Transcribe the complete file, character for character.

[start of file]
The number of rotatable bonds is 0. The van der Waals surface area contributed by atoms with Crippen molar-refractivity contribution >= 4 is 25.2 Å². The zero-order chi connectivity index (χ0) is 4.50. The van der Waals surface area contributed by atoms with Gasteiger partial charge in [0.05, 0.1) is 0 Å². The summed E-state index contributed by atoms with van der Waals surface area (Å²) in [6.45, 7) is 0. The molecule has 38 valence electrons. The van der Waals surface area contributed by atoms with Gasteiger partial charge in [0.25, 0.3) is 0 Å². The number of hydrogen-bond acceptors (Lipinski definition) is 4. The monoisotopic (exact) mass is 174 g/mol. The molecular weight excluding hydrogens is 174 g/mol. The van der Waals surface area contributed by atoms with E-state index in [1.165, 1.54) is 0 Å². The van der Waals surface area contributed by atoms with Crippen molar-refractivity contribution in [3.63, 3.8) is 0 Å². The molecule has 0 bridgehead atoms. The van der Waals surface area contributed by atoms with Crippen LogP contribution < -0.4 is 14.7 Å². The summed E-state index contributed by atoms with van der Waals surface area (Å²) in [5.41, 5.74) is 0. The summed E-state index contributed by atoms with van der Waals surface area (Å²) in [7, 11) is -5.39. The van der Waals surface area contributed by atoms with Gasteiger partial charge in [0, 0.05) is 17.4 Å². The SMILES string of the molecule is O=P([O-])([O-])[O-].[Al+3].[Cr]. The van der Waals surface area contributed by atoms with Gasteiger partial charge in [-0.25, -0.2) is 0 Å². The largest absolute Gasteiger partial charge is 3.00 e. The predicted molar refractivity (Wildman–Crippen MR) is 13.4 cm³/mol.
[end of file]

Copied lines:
The number of rotatable bonds is 0. The van der Waals surface area contributed by atoms with Crippen molar-refractivity contribution >= 4 is 25.2 Å². The zero-order chi connectivity index (χ0) is 4.50. The van der Waals surface area contributed by atoms with Gasteiger partial charge in [0.05, 0.1) is 0 Å². The summed E-state index contributed by atoms with van der Waals surface area (Å²) in [6.45, 7) is 0. The molecule has 38 valence electrons. The van der Waals surface area contributed by atoms with Gasteiger partial charge in [0.25, 0.3) is 0 Å². The number of hydrogen-bond acceptors (Lipinski definition) is 4. The monoisotopic (exact) mass is 174 g/mol. The molecular weight excluding hydrogens is 174 g/mol. The van der Waals surface area contributed by atoms with E-state index in [1.165, 1.54) is 0 Å². The van der Waals surface area contributed by atoms with Crippen molar-refractivity contribution in [3.63, 3.8) is 0 Å². The molecule has 0 bridgehead atoms. The van der Waals surface area contributed by atoms with Crippen LogP contribution < -0.4 is 14.7 Å². The summed E-state index contributed by atoms with van der Waals surface area (Å²) in [5.41, 5.74) is 0. The summed E-state index contributed by atoms with van der Waals surface area (Å²) in [7, 11) is -5.39. The van der Waals surface area contributed by atoms with Gasteiger partial charge in [0, 0.05) is 17.4 Å². The SMILES string of the molecule is O=P([O-])([O-])[O-].[Al+3].[Cr]. The van der Waals surface area contributed by atoms with Gasteiger partial charge in [-0.25, -0.2) is 0 Å². The largest absolute Gasteiger partial charge is 3.00 e. The predicted molar refractivity (Wildman–Crippen MR) is 13.4 cm³/mol.